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Other than Biggs telling the commanding officer that Luke the "best bush pilot in the outer rim", what other qualifications did he have to lead the fighter group that took out the Death Star? Both Biggs and Wedge had been in the rebel alliance longer and I'd assume seasoned pilots, at least more so than Luke. Was there a reason that Biggs or Wedge didn't lead the last group? Up until that battle, I don't remember reading or seeing anything about Luke being in combat. I wouldn't think you'd want someone that green leading an assault as important as that one was.

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Wasn't Red Leader leading the assault? –  Xantec Apr 8 '12 at 2:13
    
@Xantec I meant in his group/squadron of 3. –  xecaps12 Apr 8 '12 at 3:08

3 Answers 3

up vote 7 down vote accepted

In-universe: Red Leader had been keeping tabs on Luke during the battle. his natural talent as a pilot showed through enough for Red Leader to call for Luke to lead the second run. He certainly stepped up to it. Biggs and Wedge, as more experienced pilots who'd flown together, were logically better suited to evade the TIEs that Red Leader knew would be coming in behind them.

Out-of-universe: Luke has to take the shot. There's simply no two ways around it.

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If Luke hadn't been made leader, he would still have taken the shot-- once Biggs and Wedge were dead. –  Beta Apr 10 '12 at 18:34
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If Luke weren't the leader, he would have been targeted before the leader, whether that was Biggs or Wedge. The TIEs always methodically worked up the Vee formation in all three of the runs we saw during the battle. –  KeithS Apr 10 '12 at 18:41
    
@KeithS Seems like the best answer to me. As for your comment, why didn't they target the leader first? By that point the knew what they were trying for. And really, what was the point of that formation? How were they holding off the Ties? Wonder if the Essential Guide to Warfare explains their tactics. –  xecaps12 Apr 10 '12 at 21:56
    
KeithS, good point. Luke might still have outlived the leader, but it would have complicated the scene. @xecaps, maybe the point was "predator saturation": in that trench the TIEs had a hard time shooting at anything but the trailing X-wings, so sending a group increased the chance of one getting through. –  Beta Apr 11 '12 at 2:00
    
In any small-craft combat, the closer the better. A common adage in WWI air combat (where the planes were little more than powered kites) was "when you think you're too close, get closer". Therefore, using the Vee formation with two craft lagging behind the leader, you present two closer targets, which you must defeat before you can close within range of the leader; if you don't you'll probably pass them (putting you in their sights; a bonehead move if there ever was one). –  KeithS Jul 19 '12 at 15:54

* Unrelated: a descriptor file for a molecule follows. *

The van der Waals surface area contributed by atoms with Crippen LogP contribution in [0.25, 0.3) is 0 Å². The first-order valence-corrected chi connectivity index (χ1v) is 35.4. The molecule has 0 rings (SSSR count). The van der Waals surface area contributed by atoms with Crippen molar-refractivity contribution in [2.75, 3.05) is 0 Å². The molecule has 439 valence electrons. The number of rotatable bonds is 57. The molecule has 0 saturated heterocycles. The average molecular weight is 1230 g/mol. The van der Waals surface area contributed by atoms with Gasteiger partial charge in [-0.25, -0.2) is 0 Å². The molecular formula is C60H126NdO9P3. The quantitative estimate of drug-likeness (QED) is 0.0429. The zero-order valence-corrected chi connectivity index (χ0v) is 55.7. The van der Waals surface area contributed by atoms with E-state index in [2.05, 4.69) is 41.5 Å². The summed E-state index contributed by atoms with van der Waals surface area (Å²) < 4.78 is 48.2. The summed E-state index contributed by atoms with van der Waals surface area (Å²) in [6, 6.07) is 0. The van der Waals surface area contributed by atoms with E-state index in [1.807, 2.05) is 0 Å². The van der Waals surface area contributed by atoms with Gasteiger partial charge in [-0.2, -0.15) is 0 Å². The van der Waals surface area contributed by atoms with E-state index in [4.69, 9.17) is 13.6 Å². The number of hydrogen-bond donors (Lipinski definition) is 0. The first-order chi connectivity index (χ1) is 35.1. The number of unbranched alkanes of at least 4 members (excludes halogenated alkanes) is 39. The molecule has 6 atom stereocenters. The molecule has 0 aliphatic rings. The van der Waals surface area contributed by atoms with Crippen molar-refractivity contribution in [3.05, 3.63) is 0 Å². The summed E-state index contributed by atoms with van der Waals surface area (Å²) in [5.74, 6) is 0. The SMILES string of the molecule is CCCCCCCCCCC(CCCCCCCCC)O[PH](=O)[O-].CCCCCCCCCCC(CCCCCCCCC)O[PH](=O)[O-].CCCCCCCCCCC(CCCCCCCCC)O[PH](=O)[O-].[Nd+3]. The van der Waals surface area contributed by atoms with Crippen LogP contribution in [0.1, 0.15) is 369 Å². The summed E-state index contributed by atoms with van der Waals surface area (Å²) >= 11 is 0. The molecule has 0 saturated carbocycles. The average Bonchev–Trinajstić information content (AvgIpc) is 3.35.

By the time the "shot heard round the Empire" occurred, Luke's entire squadron was shot down minus Biggs, who had retreated out to counter Vader's TIE squad. Luke was the only one left to take the shot. He didn't lead the squad at all, he just outlasted most of them.

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I was talking about his small group of three, with Biggs and Wedge. When they started their run, Luke was in the lead. Biggs and Wedge were in support positions. –  xecaps12 Apr 8 '12 at 2:21
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@xecaps12: If you were a commanding officer, would you fly into the Death Star's defenses yourself or send you subordinates in first? –  bitmask Apr 8 '12 at 2:35
    
@bitmask I never said anything about the co doing it himself. If I didn't know anything about a newbie, which it seems at that point it time, Luke is just some kid from some backwater world, I wouldn't make him the leader of his group. I'd put Wedge or Biggs in the lead. –  xecaps12 Apr 8 '12 at 2:40
    
@xecaps12 To quote Magneto: "In chess, pawns always go first." Also, Luke was hardly unvouched for. Wedge and Biggs knew he could fly, and so did Leia. Having royalty vouch for you is a pretty good recommendation. –  Gabe Willard Apr 8 '12 at 3:02
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Leia saw luke fight off the tie fighters. While not flying, she knew he could handle himself in combat. I assume luke was leading the trio in, because the person in charge knew that luke could make the shot the best, and they thought that they would be better served protecting him from tie fighters, something he had never done before in a small craft. –  Chris Apr 8 '12 at 21:11

In the briefing before the battle, it was Luke who was speaking up about being able to hit targets about the size of the exhaust port while flying at high speeds. While Wedge and Biggs were more experienced (and likely better) pilots, the skill at piloting does not equal the skill at gunnery. Likely a decision was made that Wedge and Biggs would use their superior piloting skills to cover Luke while he used his superior gunnery skills.

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